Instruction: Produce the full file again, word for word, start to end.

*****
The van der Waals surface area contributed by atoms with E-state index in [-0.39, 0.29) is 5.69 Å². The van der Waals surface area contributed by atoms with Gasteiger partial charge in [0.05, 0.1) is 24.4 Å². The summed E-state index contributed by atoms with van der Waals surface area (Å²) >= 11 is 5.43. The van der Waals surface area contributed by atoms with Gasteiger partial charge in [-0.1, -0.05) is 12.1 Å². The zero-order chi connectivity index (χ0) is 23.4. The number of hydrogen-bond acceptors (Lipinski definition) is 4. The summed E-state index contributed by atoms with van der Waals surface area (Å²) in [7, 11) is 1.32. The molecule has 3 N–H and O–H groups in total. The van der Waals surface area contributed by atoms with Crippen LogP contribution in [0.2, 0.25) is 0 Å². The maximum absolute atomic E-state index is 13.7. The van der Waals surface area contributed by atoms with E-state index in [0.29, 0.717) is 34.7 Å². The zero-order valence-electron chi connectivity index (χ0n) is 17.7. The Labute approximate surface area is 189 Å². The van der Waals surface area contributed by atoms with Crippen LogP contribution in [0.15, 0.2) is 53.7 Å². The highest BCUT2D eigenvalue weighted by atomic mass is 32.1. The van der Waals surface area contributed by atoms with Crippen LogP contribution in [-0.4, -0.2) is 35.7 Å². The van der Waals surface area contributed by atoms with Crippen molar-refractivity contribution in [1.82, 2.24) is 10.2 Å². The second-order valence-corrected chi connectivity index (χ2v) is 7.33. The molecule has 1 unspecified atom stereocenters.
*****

The van der Waals surface area contributed by atoms with E-state index in [-0.39, 0.29) is 5.69 Å². The van der Waals surface area contributed by atoms with Gasteiger partial charge in [0.05, 0.1) is 24.4 Å². The summed E-state index contributed by atoms with van der Waals surface area (Å²) >= 11 is 5.43. The van der Waals surface area contributed by atoms with Gasteiger partial charge in [-0.1, -0.05) is 12.1 Å². The zero-order chi connectivity index (χ0) is 23.4. The number of hydrogen-bond acceptors (Lipinski definition) is 4. The summed E-state index contributed by atoms with van der Waals surface area (Å²) in [7, 11) is 1.32. The molecule has 3 N–H and O–H groups in total. The van der Waals surface area contributed by atoms with Crippen LogP contribution in [0.2, 0.25) is 0 Å². The maximum absolute atomic E-state index is 13.7. The van der Waals surface area contributed by atoms with E-state index in [0.29, 0.717) is 34.7 Å². The zero-order valence-electron chi connectivity index (χ0n) is 17.7. The Labute approximate surface area is 189 Å². The van der Waals surface area contributed by atoms with Crippen LogP contribution in [0.15, 0.2) is 53.7 Å². The highest BCUT2D eigenvalue weighted by atomic mass is 32.1. The van der Waals surface area contributed by atoms with Crippen LogP contribution in [-0.4, -0.2) is 35.7 Å². The van der Waals surface area contributed by atoms with Crippen molar-refractivity contribution in [1.82, 2.24) is 10.2 Å². The second-order valence-corrected chi connectivity index (χ2v) is 7.33. The molecule has 1 unspecified atom stereocenters.